Training the Next Generation of Neuroscientists
Autumn greetings from the Dana Foundation. I hope that you have had a chance to explore and enjoy the new website we launched just last month. More news and impact stories from Dana are in development, so stay tuned for more content about neuroscience and society.
This season marks the start of the academic calendar year and major conferences, an important time for the academic community to resume teaching, prepare talks and posters, and welcome a new cohort of trainees into the lab. If you’re a trainee who is interested in neuroscience and its role in society, I encourage you to read ahead and stay tuned through our website and newsletter for relevant opportunities.
The Dana Foundation seeks to build the emerging and critical field of neuroscience and society to foster meaningful engagements between scientists and engineers working in neuroscience and the people whose lives could be impacted by it. Our staff support this work not only as grantmakers, but also as connectors, educators, thought leaders, and partners. As part of this field-building, we believe it is critical to educate, train, and equip the next generation of interdisciplinary experts and practitioners to shepherd neuroscience for a better world.
The inspiration for this work draws from the individual trainee experiences of several Dana staff members, as well as the countless stories we’ve heard from trainees and faculty who are interested in advancing neuroscience for societal impact. Our staff come from backgrounds in neuroscience, history, law, public health, and philosophy, seeking to work at the intersection of neuroscience and society, yet in our early careers we needed to navigate our way without defined guideposts or a community of like-minded people.
Sharing about my own experience as a trainee in neuroscience, my postdoctoral research investigated early biomarkers for serious mental illness, such as psychotic symptoms of hallucinations. The lab’s overarching question was, could we identify neurobiological risk factors for the development of adolescent-onset neuropsychiatric conditions? The identification of risk factors for serious mental illness brings forth the positive potential to optimize health and prevent or reduce illness in patients. At the same time, there are significant social and cultural impacts of understanding the biological basis of neurological and mental health.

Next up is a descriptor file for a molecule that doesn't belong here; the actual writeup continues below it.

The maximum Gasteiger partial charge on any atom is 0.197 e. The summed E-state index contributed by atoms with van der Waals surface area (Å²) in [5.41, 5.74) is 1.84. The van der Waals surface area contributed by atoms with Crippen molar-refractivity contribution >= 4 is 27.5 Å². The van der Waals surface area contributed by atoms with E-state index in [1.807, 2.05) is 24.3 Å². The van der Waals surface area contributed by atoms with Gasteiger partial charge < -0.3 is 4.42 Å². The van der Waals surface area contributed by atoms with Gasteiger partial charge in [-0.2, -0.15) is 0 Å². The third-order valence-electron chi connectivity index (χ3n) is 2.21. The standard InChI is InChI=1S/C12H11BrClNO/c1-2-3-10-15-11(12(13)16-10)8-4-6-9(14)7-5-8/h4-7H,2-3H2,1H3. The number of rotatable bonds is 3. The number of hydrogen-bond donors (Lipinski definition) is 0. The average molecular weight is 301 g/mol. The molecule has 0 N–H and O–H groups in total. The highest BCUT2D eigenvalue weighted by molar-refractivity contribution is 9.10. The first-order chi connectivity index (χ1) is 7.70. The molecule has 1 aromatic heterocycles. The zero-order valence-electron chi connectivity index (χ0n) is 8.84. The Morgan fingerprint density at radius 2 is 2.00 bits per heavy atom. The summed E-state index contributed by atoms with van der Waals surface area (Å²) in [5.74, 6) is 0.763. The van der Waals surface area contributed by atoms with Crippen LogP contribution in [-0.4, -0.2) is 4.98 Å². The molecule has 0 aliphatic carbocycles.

For example, might communities view or treat individuals differently who carry neurobiological risk factors? At that early stage in my career, I would have loved dedicated education on the ethical and societal implications of my research to deepen my understanding of its impact on people and communities. The opportunity to collaborate with an ethicist or social scientist would have introduced valuable new experimental questions, approaches, and considerations to my research.
Fast-forward to my early career in science philanthropy, my work focused closely on building collaborations between large-scale brain initiatives to maximize the potential societal impact of their investments. When brain initiative leaders were invited to share high-priority areas for international collaboration, they pointed to the need to consider the emerging ethical, legal, and societal implications of the cutting-edge neuroscience research and innovative neurotechnology coming from their initiatives. Integral to address this need, they highlighted the importance of the next generation of neuroscientists. As tomorrow’s leaders deepen our understanding of the brain, they will develop new approaches to predict, manage, and treat neurological and psychiatric conditions.
At the Dana Foundation, we imagine a paradigm shift in training for neuroscience and society scholars and practitioners that will incorporate critical scientific expertise but also broaden the knowledge, practical skills, and networks of expertise that these trainees gain during the early stages of their careers. These future leaders will be better equipped to embrace a more complete picture of how neuroscience advances here and abroad can and should be used to create a brighter future for all.
If these experiences resonate with you as trainee, I hope that you will take a moment to read our writeup on the Dana Career Network in Neuroscience & Society. We hope that you will consider accessing resources from the Dana Foundation and our partners!